Iraq rejects foreign troops to fight IS
Updated: 2014-09-23 10:00
Kurdish Peshmerga fighters are pictured during training before deploying to fight the Islamic State, at a temporary military camp near the front line in Gwar, northern Iraq September 22, 2014. [Photo/Agencies]
BAGHDAD-- Iraqi Prime Minister Haider al- Abadi said Monday that Iraq rejects the presence of foreign ground troops in the country to fight the Islamic State militant group, an al-Qaida offshoot group.
"Abadi renewed rejection of any ground intervention in Iraq," a statement from Abadi office quoted him as saying during a meeting with Australian Defense Minister David Johnston in Baghdad.
Abadi attributed his country's rejection to the presence of foreign ground troops to the capability of the Iraqi security forces alongside the allied militias win the battles against the Islamic State militants and other militant groups, the statement said.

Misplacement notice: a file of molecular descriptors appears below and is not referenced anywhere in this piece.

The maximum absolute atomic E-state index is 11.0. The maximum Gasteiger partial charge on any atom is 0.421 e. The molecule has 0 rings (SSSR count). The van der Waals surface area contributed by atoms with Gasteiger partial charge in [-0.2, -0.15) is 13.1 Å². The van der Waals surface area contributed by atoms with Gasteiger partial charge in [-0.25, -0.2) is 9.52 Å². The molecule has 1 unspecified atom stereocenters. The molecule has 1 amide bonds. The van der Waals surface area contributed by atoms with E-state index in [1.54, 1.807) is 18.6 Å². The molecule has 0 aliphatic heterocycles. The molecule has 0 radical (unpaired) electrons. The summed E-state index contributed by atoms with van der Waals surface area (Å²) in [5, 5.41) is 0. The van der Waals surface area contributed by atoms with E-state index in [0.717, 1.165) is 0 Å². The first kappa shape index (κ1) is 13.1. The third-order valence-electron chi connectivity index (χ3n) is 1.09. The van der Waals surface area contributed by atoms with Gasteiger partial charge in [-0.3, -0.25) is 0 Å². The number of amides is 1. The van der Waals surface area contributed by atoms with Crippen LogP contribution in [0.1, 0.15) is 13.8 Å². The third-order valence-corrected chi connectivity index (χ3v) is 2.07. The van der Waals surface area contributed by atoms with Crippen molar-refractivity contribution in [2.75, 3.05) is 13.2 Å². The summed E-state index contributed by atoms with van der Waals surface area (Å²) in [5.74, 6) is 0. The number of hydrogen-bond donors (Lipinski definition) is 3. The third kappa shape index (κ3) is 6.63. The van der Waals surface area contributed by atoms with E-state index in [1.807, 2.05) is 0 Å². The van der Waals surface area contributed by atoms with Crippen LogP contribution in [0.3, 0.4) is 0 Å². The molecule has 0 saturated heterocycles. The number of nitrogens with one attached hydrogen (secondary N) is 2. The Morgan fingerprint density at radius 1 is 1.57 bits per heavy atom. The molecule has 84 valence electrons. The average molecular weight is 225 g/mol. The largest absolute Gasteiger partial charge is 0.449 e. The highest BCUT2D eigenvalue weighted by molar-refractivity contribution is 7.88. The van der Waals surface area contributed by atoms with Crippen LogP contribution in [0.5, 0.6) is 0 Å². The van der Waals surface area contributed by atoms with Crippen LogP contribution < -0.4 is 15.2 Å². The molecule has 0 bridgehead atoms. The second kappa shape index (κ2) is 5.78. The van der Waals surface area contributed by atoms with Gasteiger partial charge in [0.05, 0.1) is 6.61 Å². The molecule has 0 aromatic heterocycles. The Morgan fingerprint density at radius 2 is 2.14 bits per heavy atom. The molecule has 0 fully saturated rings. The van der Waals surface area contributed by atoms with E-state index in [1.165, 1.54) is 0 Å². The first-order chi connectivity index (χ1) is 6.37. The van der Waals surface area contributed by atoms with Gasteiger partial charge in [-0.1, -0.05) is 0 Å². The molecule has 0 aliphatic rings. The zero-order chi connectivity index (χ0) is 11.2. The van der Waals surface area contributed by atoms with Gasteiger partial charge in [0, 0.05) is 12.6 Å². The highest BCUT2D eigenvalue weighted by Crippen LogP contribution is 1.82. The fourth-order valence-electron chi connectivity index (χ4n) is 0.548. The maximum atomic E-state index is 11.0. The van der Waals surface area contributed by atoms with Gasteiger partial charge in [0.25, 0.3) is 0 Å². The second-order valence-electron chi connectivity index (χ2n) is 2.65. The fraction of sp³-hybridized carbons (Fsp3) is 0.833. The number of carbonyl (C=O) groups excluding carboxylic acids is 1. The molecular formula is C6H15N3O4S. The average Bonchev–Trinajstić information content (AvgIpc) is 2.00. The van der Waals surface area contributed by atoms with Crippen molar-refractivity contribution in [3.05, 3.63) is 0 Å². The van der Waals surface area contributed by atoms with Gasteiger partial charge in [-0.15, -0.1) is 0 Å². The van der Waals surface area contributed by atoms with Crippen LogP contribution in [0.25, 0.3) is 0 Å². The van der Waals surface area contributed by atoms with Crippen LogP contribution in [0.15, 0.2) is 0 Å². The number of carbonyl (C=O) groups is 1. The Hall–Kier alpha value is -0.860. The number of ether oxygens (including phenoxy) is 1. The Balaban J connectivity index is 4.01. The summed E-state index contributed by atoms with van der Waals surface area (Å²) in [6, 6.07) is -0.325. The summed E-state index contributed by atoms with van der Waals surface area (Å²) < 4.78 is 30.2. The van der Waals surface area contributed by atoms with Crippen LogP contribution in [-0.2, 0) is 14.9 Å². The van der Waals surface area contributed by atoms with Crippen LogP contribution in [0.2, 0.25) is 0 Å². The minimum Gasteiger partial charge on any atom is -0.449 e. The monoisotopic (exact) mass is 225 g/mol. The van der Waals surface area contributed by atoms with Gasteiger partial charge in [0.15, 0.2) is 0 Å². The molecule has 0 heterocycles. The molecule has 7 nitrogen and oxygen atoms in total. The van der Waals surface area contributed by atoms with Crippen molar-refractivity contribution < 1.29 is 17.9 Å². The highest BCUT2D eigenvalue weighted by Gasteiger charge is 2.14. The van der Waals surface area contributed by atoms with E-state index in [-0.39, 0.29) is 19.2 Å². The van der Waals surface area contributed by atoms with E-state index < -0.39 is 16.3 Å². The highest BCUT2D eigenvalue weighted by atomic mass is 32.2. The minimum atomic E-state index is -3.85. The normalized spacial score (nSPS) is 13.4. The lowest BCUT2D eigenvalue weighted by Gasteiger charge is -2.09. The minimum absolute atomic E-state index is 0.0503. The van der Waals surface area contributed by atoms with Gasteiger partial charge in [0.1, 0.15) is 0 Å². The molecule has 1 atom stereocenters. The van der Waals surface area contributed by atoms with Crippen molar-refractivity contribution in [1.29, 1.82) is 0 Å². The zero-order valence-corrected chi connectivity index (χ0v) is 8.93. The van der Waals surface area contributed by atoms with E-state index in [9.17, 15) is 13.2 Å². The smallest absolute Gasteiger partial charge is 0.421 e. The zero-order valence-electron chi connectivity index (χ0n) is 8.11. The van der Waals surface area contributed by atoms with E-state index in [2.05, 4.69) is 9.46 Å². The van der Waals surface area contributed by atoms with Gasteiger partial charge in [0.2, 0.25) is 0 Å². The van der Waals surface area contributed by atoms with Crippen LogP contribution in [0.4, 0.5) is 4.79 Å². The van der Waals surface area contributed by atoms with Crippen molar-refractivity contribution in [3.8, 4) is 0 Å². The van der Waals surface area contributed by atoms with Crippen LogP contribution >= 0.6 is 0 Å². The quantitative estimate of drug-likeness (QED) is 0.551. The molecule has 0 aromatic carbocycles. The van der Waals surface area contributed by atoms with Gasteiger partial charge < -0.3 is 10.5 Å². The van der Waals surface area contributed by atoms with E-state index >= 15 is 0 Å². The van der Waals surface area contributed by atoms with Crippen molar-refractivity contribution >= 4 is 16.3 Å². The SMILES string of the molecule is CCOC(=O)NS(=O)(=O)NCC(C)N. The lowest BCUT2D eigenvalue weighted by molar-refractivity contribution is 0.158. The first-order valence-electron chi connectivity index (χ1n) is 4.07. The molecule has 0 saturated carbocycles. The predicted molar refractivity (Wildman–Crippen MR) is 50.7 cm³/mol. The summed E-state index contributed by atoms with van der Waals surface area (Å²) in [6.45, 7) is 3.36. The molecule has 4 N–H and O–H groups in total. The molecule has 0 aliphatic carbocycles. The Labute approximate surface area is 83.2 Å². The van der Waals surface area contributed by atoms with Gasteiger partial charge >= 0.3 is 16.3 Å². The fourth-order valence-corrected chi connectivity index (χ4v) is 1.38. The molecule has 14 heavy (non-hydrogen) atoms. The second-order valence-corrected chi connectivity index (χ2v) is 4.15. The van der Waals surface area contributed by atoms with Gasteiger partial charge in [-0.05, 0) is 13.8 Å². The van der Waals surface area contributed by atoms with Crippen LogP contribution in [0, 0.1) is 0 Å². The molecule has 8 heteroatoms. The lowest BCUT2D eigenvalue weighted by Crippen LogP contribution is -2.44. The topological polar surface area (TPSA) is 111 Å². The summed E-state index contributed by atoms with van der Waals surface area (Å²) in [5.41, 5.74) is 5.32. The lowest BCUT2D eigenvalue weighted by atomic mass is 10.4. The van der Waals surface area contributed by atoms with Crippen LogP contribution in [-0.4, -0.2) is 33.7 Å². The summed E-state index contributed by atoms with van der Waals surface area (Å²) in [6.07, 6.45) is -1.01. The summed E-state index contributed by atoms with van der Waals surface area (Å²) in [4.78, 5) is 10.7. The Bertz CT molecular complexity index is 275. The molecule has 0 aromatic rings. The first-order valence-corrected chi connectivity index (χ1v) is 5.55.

The United States, France have recently enhanced air strikes against the positions of the Islamic State in northern and central Iraq as part of a wider counter-terrorism efforts by many regional and world countries to fight the extremist militant group which is seen as a threat to Iraq, the region and the whole world.
The security situation in Iraq began to drastically deteriorate since June 10 when bloody clashes broke out between Iraqi security forces and hundreds of IS militants, who took control of the country's northern city of Mosul and later seized swathes of territories after the Iraqi security forces abandoned their posts in Nineveh and other predominantly Sunni provinces.